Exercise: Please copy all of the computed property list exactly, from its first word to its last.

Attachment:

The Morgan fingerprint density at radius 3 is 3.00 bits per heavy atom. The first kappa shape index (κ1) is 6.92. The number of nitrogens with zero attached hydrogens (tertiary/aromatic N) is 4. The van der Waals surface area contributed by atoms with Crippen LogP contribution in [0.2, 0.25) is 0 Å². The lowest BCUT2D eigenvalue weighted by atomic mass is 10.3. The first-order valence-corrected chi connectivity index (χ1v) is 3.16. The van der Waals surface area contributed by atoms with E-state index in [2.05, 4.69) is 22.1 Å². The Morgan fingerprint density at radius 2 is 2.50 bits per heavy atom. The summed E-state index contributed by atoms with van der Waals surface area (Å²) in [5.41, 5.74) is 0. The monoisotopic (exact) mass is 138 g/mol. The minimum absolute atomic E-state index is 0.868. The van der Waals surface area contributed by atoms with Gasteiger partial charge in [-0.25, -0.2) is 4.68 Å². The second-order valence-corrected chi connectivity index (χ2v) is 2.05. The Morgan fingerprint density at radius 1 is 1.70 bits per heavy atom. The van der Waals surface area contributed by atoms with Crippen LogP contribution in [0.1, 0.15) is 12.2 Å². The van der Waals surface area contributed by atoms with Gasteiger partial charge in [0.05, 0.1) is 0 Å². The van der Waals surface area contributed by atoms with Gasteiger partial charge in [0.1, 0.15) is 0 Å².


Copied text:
The Morgan fingerprint density at radius 3 is 3.00 bits per heavy atom. The first kappa shape index (κ1) is 6.92. The number of nitrogens with zero attached hydrogens (tertiary/aromatic N) is 4. The van der Waals surface area contributed by atoms with Crippen LogP contribution in [0.2, 0.25) is 0 Å². The lowest BCUT2D eigenvalue weighted by atomic mass is 10.3. The first-order valence-corrected chi connectivity index (χ1v) is 3.16. The van der Waals surface area contributed by atoms with E-state index in [2.05, 4.69) is 22.1 Å². The Morgan fingerprint density at radius 2 is 2.50 bits per heavy atom. The summed E-state index contributed by atoms with van der Waals surface area (Å²) in [5.41, 5.74) is 0. The monoisotopic (exact) mass is 138 g/mol. The minimum absolute atomic E-state index is 0.868. The van der Waals surface area contributed by atoms with Gasteiger partial charge in [-0.25, -0.2) is 4.68 Å². The second-order valence-corrected chi connectivity index (χ2v) is 2.05. The Morgan fingerprint density at radius 1 is 1.70 bits per heavy atom. The van der Waals surface area contributed by atoms with Crippen LogP contribution in [0.1, 0.15) is 12.2 Å². The van der Waals surface area contributed by atoms with Gasteiger partial charge in [0.05, 0.1) is 0 Å². The van der Waals surface area contributed by atoms with Gasteiger partial charge in [0.1, 0.15) is 0 Å².